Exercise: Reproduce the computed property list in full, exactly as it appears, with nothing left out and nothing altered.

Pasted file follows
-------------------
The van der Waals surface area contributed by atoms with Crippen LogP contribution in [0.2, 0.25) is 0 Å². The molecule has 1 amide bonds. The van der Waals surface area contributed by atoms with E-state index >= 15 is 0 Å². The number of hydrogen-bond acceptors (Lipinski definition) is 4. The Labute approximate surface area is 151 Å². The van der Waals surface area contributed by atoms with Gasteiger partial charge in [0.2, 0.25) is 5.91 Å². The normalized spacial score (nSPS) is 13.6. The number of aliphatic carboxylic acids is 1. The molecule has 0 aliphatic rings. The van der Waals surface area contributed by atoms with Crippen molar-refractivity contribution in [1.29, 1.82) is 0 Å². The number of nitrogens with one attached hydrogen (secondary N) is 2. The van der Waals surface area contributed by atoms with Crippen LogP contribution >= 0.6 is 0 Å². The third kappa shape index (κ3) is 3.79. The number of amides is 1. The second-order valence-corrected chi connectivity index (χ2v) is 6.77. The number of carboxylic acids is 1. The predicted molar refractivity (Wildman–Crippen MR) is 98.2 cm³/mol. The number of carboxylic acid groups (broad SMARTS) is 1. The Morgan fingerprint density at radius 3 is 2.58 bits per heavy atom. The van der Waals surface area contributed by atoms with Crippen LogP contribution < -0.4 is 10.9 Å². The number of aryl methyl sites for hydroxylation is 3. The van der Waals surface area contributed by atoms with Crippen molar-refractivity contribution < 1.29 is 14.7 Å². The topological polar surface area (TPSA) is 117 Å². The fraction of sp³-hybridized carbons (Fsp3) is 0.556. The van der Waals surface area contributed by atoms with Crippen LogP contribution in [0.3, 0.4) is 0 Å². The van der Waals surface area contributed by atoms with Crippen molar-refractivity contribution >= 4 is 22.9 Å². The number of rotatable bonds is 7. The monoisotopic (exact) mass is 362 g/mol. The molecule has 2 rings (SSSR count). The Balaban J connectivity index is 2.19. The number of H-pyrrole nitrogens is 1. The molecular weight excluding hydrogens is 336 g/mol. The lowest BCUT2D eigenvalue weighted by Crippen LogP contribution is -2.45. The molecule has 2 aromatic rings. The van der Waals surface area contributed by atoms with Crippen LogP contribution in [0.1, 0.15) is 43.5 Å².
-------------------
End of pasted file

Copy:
The van der Waals surface area contributed by atoms with Crippen LogP contribution in [0.2, 0.25) is 0 Å². The molecule has 1 amide bonds. The van der Waals surface area contributed by atoms with E-state index >= 15 is 0 Å². The number of hydrogen-bond acceptors (Lipinski definition) is 4. The Labute approximate surface area is 151 Å². The van der Waals surface area contributed by atoms with Gasteiger partial charge in [0.2, 0.25) is 5.91 Å². The normalized spacial score (nSPS) is 13.6. The number of aliphatic carboxylic acids is 1. The molecule has 0 aliphatic rings. The van der Waals surface area contributed by atoms with Crippen molar-refractivity contribution in [1.29, 1.82) is 0 Å². The number of nitrogens with one attached hydrogen (secondary N) is 2. The van der Waals surface area contributed by atoms with Crippen LogP contribution >= 0.6 is 0 Å². The third kappa shape index (κ3) is 3.79. The number of amides is 1. The second-order valence-corrected chi connectivity index (χ2v) is 6.77. The number of carboxylic acids is 1. The predicted molar refractivity (Wildman–Crippen MR) is 98.2 cm³/mol. The number of carboxylic acid groups (broad SMARTS) is 1. The Morgan fingerprint density at radius 3 is 2.58 bits per heavy atom. The van der Waals surface area contributed by atoms with Crippen LogP contribution < -0.4 is 10.9 Å². The number of aryl methyl sites for hydroxylation is 3. The van der Waals surface area contributed by atoms with Crippen molar-refractivity contribution < 1.29 is 14.7 Å². The topological polar surface area (TPSA) is 117 Å². The fraction of sp³-hybridized carbons (Fsp3) is 0.556. The van der Waals surface area contributed by atoms with Crippen LogP contribution in [0.3, 0.4) is 0 Å². The van der Waals surface area contributed by atoms with Crippen molar-refractivity contribution >= 4 is 22.9 Å². The number of rotatable bonds is 7. The monoisotopic (exact) mass is 362 g/mol. The molecule has 2 rings (SSSR count). The Balaban J connectivity index is 2.19. The number of H-pyrrole nitrogens is 1. The molecular weight excluding hydrogens is 336 g/mol. The lowest BCUT2D eigenvalue weighted by Crippen LogP contribution is -2.45. The molecule has 2 aromatic rings. The van der Waals surface area contributed by atoms with Crippen LogP contribution in [0.1, 0.15) is 43.5 Å².